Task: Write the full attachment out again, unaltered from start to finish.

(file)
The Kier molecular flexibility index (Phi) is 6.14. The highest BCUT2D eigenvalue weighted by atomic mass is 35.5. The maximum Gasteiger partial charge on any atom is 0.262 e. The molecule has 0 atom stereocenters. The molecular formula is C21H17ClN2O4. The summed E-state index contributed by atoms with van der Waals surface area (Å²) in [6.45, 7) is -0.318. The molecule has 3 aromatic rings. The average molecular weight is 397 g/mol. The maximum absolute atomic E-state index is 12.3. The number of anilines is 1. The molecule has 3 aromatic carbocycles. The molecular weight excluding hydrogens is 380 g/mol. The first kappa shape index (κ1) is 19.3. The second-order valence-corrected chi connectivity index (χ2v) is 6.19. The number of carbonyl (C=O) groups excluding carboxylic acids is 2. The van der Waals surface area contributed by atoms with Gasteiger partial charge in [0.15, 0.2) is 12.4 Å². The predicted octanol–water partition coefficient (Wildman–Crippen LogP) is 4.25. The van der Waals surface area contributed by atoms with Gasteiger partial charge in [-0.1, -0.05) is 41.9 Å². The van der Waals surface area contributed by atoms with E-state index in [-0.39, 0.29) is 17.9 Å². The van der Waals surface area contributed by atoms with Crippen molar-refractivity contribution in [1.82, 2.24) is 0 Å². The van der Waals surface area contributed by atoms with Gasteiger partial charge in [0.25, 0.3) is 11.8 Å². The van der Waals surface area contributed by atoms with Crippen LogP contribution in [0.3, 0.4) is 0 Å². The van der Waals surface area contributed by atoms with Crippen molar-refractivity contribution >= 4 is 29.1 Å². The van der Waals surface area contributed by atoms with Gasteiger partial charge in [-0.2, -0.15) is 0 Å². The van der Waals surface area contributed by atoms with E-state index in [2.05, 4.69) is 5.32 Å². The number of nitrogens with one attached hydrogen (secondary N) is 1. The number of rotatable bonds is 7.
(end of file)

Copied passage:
The Kier molecular flexibility index (Phi) is 6.14. The highest BCUT2D eigenvalue weighted by atomic mass is 35.5. The maximum Gasteiger partial charge on any atom is 0.262 e. The molecule has 0 atom stereocenters. The molecular formula is C21H17ClN2O4. The summed E-state index contributed by atoms with van der Waals surface area (Å²) in [6.45, 7) is -0.318. The molecule has 3 aromatic rings. The average molecular weight is 397 g/mol. The maximum absolute atomic E-state index is 12.3. The number of anilines is 1. The molecule has 3 aromatic carbocycles. The molecular weight excluding hydrogens is 380 g/mol. The first kappa shape index (κ1) is 19.3. The second-order valence-corrected chi connectivity index (χ2v) is 6.19. The number of carbonyl (C=O) groups excluding carboxylic acids is 2. The van der Waals surface area contributed by atoms with Gasteiger partial charge in [0.15, 0.2) is 12.4 Å². The predicted octanol–water partition coefficient (Wildman–Crippen LogP) is 4.25. The van der Waals surface area contributed by atoms with Gasteiger partial charge in [-0.1, -0.05) is 41.9 Å². The van der Waals surface area contributed by atoms with E-state index in [-0.39, 0.29) is 17.9 Å². The van der Waals surface area contributed by atoms with Crippen molar-refractivity contribution in [1.82, 2.24) is 0 Å². The van der Waals surface area contributed by atoms with Gasteiger partial charge in [0.25, 0.3) is 11.8 Å². The van der Waals surface area contributed by atoms with Crippen LogP contribution in [0.3, 0.4) is 0 Å². The van der Waals surface area contributed by atoms with Crippen molar-refractivity contribution >= 4 is 29.1 Å². The van der Waals surface area contributed by atoms with Gasteiger partial charge in [-0.2, -0.15) is 0 Å². The van der Waals surface area contributed by atoms with E-state index in [2.05, 4.69) is 5.32 Å². The number of nitrogens with one attached hydrogen (secondary N) is 1. The number of rotatable bonds is 7.